You’ve heard meditation is good for you, and you may have even practiced meditation in the past. But did you know there are proven, scientific reasons why? Check out these eight reasons to meditate, and try the simple no-more-excuses practice below.
It soothes anxiety.
Meditation lowers stress and promotes Zen-like calm. Dozens of studies show it significantly reduces symptoms in people with anxiety and mood disorders.
It supports the immune system.
A regular meditation practice lowers stress response, cools chronic inflammation and promotes a healthy gut-barrier function — key to a balanced immune system.
It makes you smarter.
Meditation increases blood flow to the brain, enhancing focus, cognition and memory.
It eases depression.
The mood-boosting effects of meditation can ease the blues, even in people with clinically diagnosed depressive disorders or those suffering from an acute major depressive episode.
It protects your heart.
Meditation lowers stress and cortisol and helps regulate blood pressure, insulin resistance, cholesterol and other risk factors for heart disease.
Studies also show a regular practice can decrease cardiovascular mortality.
It reduces IBS.
A regular meditation practice eases symptoms of irritable bowel syndrome, including abdominal pain, diarrhea, flatulence and bloating.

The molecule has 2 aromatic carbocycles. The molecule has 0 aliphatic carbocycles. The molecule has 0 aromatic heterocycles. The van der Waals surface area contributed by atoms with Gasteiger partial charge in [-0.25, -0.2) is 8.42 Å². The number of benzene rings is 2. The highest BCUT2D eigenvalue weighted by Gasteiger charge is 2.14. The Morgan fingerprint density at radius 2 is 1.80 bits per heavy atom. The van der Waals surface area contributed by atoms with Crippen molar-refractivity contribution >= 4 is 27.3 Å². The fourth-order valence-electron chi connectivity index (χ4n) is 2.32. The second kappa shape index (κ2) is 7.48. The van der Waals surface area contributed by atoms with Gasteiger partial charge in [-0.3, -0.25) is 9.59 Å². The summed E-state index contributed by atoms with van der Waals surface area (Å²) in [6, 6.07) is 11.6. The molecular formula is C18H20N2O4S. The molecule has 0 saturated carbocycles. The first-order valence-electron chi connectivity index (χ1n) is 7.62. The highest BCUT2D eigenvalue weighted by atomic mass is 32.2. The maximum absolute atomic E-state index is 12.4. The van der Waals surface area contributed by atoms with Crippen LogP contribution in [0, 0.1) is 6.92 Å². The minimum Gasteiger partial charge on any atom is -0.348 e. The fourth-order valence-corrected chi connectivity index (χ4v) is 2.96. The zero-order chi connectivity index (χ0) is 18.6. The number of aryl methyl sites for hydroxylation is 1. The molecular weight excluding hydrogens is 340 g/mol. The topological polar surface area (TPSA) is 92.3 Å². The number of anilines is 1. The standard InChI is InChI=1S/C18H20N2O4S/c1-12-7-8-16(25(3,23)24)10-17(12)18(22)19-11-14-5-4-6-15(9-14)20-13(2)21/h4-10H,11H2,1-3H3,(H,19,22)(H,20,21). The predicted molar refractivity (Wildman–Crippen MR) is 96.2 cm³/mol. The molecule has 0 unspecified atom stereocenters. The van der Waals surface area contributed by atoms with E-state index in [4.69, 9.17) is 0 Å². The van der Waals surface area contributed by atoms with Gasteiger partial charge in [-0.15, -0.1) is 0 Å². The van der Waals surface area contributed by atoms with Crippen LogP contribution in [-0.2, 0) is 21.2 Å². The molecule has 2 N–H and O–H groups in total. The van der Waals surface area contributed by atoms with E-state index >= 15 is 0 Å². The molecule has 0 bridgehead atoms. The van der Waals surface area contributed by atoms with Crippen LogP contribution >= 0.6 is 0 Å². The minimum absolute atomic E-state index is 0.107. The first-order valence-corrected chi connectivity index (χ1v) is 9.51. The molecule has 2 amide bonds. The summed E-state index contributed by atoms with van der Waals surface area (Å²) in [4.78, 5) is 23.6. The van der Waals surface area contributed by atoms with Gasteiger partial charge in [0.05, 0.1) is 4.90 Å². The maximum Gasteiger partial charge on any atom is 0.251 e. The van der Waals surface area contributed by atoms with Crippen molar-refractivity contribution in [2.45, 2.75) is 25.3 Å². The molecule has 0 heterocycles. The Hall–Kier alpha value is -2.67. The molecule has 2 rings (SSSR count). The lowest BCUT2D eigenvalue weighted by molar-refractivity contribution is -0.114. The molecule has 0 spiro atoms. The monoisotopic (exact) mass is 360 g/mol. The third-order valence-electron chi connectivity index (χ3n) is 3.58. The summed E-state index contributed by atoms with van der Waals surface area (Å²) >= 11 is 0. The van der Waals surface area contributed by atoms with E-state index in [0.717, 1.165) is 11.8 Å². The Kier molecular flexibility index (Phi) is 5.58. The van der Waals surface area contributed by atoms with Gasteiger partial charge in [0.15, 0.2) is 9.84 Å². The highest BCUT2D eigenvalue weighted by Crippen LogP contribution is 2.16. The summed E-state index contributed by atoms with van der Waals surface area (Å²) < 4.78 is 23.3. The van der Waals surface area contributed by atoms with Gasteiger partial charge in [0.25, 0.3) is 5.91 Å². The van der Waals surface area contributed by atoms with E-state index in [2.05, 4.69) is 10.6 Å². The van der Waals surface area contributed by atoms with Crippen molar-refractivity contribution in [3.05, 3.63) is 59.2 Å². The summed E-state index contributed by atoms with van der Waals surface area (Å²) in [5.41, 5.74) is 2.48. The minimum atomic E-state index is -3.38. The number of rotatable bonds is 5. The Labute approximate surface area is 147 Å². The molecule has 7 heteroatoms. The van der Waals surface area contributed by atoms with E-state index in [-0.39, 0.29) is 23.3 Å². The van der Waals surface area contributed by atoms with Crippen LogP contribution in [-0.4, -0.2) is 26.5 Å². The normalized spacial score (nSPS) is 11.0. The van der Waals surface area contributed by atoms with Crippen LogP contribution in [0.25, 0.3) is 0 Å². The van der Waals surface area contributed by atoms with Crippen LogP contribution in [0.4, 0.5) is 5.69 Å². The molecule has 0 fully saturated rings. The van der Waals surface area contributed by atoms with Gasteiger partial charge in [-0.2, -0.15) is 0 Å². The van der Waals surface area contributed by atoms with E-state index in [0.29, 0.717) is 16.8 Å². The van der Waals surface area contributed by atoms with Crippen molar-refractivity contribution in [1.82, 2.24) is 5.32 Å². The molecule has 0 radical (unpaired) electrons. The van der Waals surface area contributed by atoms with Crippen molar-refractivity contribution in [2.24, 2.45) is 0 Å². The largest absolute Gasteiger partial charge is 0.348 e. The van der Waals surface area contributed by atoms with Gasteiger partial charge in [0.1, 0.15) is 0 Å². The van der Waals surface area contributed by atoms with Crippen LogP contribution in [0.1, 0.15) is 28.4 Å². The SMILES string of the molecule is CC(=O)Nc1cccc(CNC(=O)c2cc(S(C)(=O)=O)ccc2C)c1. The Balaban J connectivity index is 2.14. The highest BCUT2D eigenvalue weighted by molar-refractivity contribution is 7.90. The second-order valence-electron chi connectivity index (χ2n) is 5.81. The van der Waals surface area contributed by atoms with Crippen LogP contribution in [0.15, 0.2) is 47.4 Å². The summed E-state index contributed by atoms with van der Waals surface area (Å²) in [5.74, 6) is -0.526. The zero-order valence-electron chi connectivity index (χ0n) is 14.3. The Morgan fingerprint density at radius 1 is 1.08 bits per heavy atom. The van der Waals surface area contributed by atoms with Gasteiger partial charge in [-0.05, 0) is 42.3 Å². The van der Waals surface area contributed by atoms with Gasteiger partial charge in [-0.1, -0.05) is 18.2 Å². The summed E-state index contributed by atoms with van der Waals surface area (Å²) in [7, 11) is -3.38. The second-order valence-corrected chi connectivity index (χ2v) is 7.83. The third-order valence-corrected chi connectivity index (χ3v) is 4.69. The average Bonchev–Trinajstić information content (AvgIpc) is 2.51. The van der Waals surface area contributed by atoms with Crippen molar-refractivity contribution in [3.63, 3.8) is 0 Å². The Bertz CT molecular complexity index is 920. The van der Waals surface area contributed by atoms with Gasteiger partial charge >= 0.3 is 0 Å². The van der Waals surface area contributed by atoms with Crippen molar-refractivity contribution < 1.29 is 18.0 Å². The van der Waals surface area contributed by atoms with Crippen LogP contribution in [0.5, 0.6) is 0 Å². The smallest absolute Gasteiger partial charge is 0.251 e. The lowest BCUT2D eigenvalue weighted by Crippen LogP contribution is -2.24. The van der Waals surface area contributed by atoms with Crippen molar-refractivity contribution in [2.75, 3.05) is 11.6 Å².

It protects against Alzheimer’s.
Dementia, Alzheimer’s and cognitive decline are linked with chronic stress, sleep deficits and mood disturbance. Meditation targets all these risk factors, and studies show it can slow and possibly even prevent cognitive decline with aging.
It makes PMS go away.
Practicing daily meditation helps ease mood swings, anxiety, sensitivity, irritability and other symptoms of premenstrual syndrome, and it can be especially helpful in soothing PMS-related depression.
Think you don’t have the time (or the skills) to meditate? Even a few minutes of this simple no-more-excuses practice will leave you centered and grounded.
Set a timer.
Start with five minutes — increase the time by one minute every few days until you can sit for 20 to 30 minutes (or longer)!
Find a comfortable place to sit.
Sit cross-legged on the floor, in a comfortable chair or even in bed (but stay sitting up so you don’t doze off).
Soften your body.
Close your eyes and sweep your attention from your toes to the crown of your head, consciously relaxing any points of tension.
Take long, slow inhales and exhales through your nose, and notice how with each exhale, your body gets a little more relaxed.
Let go of thoughts.
It’s pretty much impossible to not think. (That’s what your mind does.) When thoughts enter your mind, gently redirect your attention to your breath.
Don’t worry about doing it right.
There is no “right.” You’ll think you’ll fidget and you’ll get bored. Just keep bringing your attention back to your breath — that is the meditation.